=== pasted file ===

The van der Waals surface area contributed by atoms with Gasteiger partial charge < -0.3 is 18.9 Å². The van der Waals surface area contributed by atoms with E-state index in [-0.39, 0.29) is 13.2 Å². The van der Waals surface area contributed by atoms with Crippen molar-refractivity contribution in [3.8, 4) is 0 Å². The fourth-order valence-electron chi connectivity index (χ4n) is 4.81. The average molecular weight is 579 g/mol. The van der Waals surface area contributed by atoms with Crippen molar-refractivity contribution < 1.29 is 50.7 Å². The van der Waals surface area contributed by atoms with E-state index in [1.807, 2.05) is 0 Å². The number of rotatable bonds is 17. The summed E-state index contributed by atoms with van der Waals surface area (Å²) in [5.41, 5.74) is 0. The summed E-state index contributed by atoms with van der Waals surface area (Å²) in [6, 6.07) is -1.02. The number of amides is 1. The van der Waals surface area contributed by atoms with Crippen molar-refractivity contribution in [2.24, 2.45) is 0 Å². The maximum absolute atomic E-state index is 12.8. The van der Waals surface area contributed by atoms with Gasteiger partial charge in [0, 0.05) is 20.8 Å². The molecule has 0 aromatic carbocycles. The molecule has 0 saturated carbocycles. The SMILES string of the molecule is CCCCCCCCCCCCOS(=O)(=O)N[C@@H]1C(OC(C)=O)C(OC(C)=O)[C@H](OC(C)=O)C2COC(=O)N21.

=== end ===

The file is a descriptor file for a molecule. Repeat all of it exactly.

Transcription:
The van der Waals surface area contributed by atoms with Gasteiger partial charge < -0.3 is 18.9 Å². The van der Waals surface area contributed by atoms with E-state index in [-0.39, 0.29) is 13.2 Å². The van der Waals surface area contributed by atoms with Crippen molar-refractivity contribution in [3.8, 4) is 0 Å². The fourth-order valence-electron chi connectivity index (χ4n) is 4.81. The average molecular weight is 579 g/mol. The van der Waals surface area contributed by atoms with Crippen molar-refractivity contribution < 1.29 is 50.7 Å². The van der Waals surface area contributed by atoms with E-state index in [1.807, 2.05) is 0 Å². The number of rotatable bonds is 17. The summed E-state index contributed by atoms with van der Waals surface area (Å²) in [5.41, 5.74) is 0. The summed E-state index contributed by atoms with van der Waals surface area (Å²) in [6, 6.07) is -1.02. The number of amides is 1. The van der Waals surface area contributed by atoms with Crippen molar-refractivity contribution in [2.24, 2.45) is 0 Å². The maximum absolute atomic E-state index is 12.8. The van der Waals surface area contributed by atoms with Gasteiger partial charge in [0, 0.05) is 20.8 Å². The molecule has 0 aromatic carbocycles. The molecule has 0 saturated carbocycles. The SMILES string of the molecule is CCCCCCCCCCCCOS(=O)(=O)N[C@@H]1C(OC(C)=O)C(OC(C)=O)[C@H](OC(C)=O)C2COC(=O)N21.